JobWatch: Ohio job market nearly flat over past year
- April 19, 2013
For immediate release Contact Hannah Halbert, 614.221.4505 Download JobWatch
Job growth leveled off in the second half of 2012 — Ohio has only added 2,700 jobs over the past year, growing at a very weak 0.1 percent. A private-sector gain of 16,900 jobs has been nearly erased by the 14,200 jobs lost in the public sector. Most of those public job losses happened at the local level.
Monthly reports volatile, with little overall growth
Ohio’s economic recovery remains fragile, with the state reporting 20,400 jobs lost in March. The new data released today by the Ohio Department of Job & Family Services in its monthly job report shows that Ohio added a measly 1,900 jobs this quarter. That translates to a growth rate of just 0.04 percent.
“Ohio job growth has been volatile for the last nine months,” said Hannah Halbert, workforce researcher for Policy Matters Ohio. “March’s loss erases the promising gain of more than 16,000 jobs in February.”
This volatility should serve as an important reminder: Monthly numbers are preliminary and will likely be revised, so it is unwise to make too much over the month-to-month changes. Longer-term trends provide a more accurate gauge of the state’s economic health.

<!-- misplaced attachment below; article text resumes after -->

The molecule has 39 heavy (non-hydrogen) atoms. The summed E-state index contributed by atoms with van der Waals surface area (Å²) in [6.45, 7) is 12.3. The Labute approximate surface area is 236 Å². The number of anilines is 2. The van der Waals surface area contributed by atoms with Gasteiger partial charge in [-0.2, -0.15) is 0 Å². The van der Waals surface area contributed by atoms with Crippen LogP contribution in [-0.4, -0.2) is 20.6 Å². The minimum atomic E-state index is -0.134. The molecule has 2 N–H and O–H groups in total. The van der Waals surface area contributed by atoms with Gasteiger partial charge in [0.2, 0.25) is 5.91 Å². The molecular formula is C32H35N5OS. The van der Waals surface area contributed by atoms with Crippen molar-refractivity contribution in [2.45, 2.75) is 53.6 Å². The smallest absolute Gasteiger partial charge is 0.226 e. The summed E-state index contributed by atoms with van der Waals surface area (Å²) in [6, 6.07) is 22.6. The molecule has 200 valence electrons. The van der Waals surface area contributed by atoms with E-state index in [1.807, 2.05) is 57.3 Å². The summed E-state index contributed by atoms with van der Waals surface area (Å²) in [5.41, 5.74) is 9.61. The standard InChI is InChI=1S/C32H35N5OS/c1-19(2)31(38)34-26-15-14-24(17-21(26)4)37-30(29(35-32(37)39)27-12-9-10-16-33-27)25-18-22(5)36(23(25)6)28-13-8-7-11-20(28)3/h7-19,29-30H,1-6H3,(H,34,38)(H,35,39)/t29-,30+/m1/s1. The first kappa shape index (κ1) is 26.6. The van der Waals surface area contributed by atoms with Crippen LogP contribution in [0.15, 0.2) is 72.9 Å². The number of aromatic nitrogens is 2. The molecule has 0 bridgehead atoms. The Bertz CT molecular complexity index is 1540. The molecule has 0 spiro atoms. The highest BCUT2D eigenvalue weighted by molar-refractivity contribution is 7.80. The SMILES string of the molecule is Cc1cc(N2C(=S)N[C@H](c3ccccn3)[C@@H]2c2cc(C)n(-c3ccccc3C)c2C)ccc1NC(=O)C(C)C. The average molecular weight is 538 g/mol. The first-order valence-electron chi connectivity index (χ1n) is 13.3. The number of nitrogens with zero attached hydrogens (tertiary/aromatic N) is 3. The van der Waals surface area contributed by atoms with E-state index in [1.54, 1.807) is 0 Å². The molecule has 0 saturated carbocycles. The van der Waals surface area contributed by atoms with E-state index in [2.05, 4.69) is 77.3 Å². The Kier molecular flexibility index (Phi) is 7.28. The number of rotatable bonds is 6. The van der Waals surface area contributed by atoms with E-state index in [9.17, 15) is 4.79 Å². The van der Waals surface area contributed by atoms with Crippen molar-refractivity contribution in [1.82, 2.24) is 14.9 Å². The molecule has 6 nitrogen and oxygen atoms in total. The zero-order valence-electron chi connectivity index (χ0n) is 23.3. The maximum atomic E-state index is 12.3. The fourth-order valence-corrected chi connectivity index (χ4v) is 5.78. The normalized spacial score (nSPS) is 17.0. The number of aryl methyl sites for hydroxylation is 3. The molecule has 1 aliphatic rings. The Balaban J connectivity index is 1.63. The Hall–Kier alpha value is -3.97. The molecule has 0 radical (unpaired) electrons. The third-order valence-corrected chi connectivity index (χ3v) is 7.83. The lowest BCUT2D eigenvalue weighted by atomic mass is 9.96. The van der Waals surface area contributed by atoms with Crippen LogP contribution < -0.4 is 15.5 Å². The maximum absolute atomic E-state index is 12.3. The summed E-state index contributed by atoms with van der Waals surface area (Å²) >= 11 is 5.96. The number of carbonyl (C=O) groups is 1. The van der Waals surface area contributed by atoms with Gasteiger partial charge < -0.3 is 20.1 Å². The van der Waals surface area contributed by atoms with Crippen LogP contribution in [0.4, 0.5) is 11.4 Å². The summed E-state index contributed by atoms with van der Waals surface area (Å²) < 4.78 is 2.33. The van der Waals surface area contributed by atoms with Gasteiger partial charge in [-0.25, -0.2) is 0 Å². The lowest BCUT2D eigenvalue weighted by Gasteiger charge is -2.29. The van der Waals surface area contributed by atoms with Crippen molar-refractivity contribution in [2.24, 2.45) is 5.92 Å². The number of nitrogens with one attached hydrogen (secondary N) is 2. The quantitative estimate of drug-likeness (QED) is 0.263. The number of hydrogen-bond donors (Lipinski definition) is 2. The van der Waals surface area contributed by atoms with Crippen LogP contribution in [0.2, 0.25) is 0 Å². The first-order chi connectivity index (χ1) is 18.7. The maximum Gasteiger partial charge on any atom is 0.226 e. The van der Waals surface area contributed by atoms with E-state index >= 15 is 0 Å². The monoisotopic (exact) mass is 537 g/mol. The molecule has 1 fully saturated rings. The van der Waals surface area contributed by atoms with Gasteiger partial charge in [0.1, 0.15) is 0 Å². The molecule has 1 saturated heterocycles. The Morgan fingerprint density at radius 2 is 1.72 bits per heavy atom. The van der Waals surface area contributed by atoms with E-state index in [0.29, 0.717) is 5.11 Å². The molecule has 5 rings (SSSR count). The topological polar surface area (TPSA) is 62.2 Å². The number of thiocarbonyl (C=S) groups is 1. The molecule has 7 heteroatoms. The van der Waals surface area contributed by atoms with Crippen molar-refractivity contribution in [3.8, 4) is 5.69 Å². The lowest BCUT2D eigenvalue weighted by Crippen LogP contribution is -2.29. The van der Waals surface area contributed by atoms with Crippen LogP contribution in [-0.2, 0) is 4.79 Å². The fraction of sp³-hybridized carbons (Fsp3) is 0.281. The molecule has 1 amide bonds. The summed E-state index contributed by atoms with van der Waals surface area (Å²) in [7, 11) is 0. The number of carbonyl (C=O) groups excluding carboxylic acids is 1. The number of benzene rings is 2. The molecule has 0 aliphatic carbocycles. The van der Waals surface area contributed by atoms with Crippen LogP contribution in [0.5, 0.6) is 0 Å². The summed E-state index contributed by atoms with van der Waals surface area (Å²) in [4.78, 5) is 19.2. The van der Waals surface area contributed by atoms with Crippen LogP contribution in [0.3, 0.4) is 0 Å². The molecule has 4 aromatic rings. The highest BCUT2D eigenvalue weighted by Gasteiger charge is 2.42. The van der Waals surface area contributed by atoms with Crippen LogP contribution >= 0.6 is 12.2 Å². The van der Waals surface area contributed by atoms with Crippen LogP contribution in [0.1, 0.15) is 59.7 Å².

Since the end of the recession, Ohio has added 133,700 jobs, growing at a rate of 2.7 percent. But that growth leveled off in the second half of 2012, and the reported zigzag of the last two months means that Ohio has only added 2,700 jobs over the past year, growing at a very weak 0.1 percent. A private-sector gain of 16,900 jobs has been nearly erased by the 14,200 jobs lost in the public sector. Most of those public job losses happened at the local level.
“Today’s numbers add to a concerning trend,” said Halbert. “The public-sector job losses are not only dragging down the Ohio economy – they also represent lost services and investment in our communities.”
The separate survey of households ODJFS released today shows that Ohio’s unemployment rate remained steady in March at 7.1 percent, lower than the national rate of 7.6 percent. The labor force declined by 1,000, meaning the total number of Ohioans working or actively seeking work is down by 25,000 (-0.4 percent) since this time last year. Over the same time period, the U.S. labor force has grown by 324,000 (+0.2 percent), though it declined in March.
“The last nine months demonstrate the weakness of our recovery,” Halbert said. “Budget austerity is not producing results. We need to reinvest in our communities.”